Where great writers wrote, and why it fascinates us.


Why do the places where writers wrote – the rooms where they spent hours, day after day, over pen, typewriter, laptop, or quill – so fascinate us? I wrote a series of articles about pilgrimages I’d made for The Times Literary Supplement, including the home of Elizabeth Bishop outside Rio de Janeiro, the home of Constantine Cavafy in Alexandria, and the various homes of Alexander Pushkin in Moscow, Petersburg, and Kishinev, among other places. I’ve visited Mikhail Bulgakov‘s home in Kiev, and Boris Pasternak’s dacha in Peredelkino, and Marina Tsvetaeva‘s digs in Moscow. I’ve written about Czesław Miłosz‘s home in Kraków on the Book Haven. And on this site I’ve also recounted Patti Davis‘s visit to Albert Camus‘s home in Lourmarin. We’ve even written (a little) about our own oaken desk and Minerva owl here, where we write late at night for you, gentle reader.

Now we have Emily Temple writing about famous authors’ homes over at LitHub. You can go over here for all of them, but I’ll pick two of the lot that are my favorites: the studies of Mark Twain and Victor Hugo. Both have great views, which is something to stare at while you’re thinking.

Exile isn’t so bad if you can live in a place like this. Writes Temple: “Victor Hugo bought a house on Guernsey, an island in the English channel. There, sitting in his writing room (called the Crystal Room), looking out at gorgeous, light-filled vistas, he wrote his dark and depressing classic Les Misérables.” Depressing? Are we talking about Les Misérables? It’s shot with light. And no wonder, if he wrote it in a place like this.

Every year Mark Twain‘s family spent time with his in-laws in Elmira, New York. And so they built this study for him, and he loved it. So do I. It’s where he wrote his major books, The Adventures of Tom Sawyer, The Adventures of Huckleberry Finn, A Connecticut Yankee in King Arthur’s Court, and others. Here’s what he had to say about it:

“It is the loveliest study you ever saw. It is octagonal with a peaked roof, each face filled with a spacious window, and it sits perched in complete isolation on the top of an elevation that commands leagues of valley and city and retreating ranges of distant blue hills. It is a cozy nest and just room in it for a sofa, table, and three or four chairs, and when the storms sweep down the remote valley and the lightning flashes behind the hills beyond and the rain beats upon the roof over my head—imagine the luxury of it.”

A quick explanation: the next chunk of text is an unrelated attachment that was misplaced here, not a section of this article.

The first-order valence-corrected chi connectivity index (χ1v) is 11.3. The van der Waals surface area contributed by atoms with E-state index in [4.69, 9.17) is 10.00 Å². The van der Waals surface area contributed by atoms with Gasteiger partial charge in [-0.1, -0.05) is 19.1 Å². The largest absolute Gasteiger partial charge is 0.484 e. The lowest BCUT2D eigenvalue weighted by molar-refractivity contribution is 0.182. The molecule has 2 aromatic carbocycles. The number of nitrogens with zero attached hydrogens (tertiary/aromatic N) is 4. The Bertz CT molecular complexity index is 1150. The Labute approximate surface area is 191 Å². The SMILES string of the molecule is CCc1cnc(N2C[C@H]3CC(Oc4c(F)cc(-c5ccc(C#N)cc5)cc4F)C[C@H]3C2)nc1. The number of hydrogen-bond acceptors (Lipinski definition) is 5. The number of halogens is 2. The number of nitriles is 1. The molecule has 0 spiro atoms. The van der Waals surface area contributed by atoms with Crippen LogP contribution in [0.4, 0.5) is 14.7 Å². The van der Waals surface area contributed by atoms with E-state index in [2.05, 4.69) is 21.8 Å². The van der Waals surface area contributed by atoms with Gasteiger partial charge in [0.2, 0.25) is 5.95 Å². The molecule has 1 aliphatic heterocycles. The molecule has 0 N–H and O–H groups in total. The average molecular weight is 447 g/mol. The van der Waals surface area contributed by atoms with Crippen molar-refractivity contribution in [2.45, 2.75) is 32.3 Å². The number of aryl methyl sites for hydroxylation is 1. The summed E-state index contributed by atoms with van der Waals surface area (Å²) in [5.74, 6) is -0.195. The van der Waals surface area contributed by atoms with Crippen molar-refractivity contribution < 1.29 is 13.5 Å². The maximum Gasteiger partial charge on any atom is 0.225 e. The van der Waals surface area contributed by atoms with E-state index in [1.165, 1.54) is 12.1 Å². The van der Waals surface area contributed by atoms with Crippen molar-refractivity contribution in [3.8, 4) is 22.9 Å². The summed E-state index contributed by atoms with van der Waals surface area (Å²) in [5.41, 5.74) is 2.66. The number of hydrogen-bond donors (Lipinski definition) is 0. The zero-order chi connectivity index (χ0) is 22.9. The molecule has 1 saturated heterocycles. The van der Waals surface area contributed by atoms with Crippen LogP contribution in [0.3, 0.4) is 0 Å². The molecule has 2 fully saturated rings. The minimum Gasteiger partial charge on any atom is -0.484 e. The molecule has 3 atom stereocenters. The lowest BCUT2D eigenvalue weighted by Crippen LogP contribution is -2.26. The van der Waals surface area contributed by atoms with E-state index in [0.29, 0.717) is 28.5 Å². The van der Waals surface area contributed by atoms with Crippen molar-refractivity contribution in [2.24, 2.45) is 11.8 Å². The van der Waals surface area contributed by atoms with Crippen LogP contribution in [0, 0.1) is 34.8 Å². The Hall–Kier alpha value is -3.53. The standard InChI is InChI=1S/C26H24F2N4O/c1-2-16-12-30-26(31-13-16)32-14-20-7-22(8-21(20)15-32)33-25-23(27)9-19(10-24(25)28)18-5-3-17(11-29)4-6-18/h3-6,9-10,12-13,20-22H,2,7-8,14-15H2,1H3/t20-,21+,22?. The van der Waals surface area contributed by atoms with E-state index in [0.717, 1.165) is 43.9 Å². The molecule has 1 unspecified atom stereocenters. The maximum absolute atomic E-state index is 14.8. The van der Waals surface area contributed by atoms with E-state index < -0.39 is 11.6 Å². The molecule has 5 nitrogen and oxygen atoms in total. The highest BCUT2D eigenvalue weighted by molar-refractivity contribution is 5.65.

Go here to read about how Ray Bradbury wrote Farenheit 451 in the UCLA Library – and why he needed a sack of dimes to do it. What James Baldwin drank at the Paris café where he worked on the first draft of Go Tell It on the Mountain. And all about the Istanbul hotel where Agatha Christie wrote Murder on the Orient Express.

2 Responses to “Where great writers wrote, and why it fascinates us.”

  1. Robert Gwynn Says:

    Victor Huge grew so enormously famous that he filled the entire Isle of Guernsey to the extent that all the cattle fled to Jersey; a friend suggested that he settle on the Isle of Man, but Huge, a god, thought that the island would be beneath him. Elizabeth Bishop never had a home, and she was homeless to the degree that she had to accept a lota hospitality from a Ms. Soares, who had room to spare. It’s true that Mark Twain had a nice study; it was decorated in scarlet and he loaned it to his pal Arthur Conan Doyle when he was in town and Twain was out on it. Many have said that Mark Twain wrote mostly in bed, but I am convinced that his native language was Anguish, with a lot of dialects thrown in. He took the pseudonym Twain so no one would discover that his real name was Clemons, and, besides, he could never remember if it had one “m” or two. I have read Fahrenheit [sic] 451 and paid a couple of dimes (those were the days) to see it in the theater. Then they went and made a movie out of with this English fireman with a German accent and two of the prettiest female actors I have ever seen playing the same part. I once heard they were going to remake it with Mel Gibson in all the rolls, which is probably much less of a better idea than anyone ever thought it was. I have a small room–well-padded–where I compose old poems and new comments almost every day except Sunday, when the ball games are on. They are treating me very well here.

  2. Cynthia Haven Says:

    Good to hear from you, R.S. And don’t bang your head in that padded cell.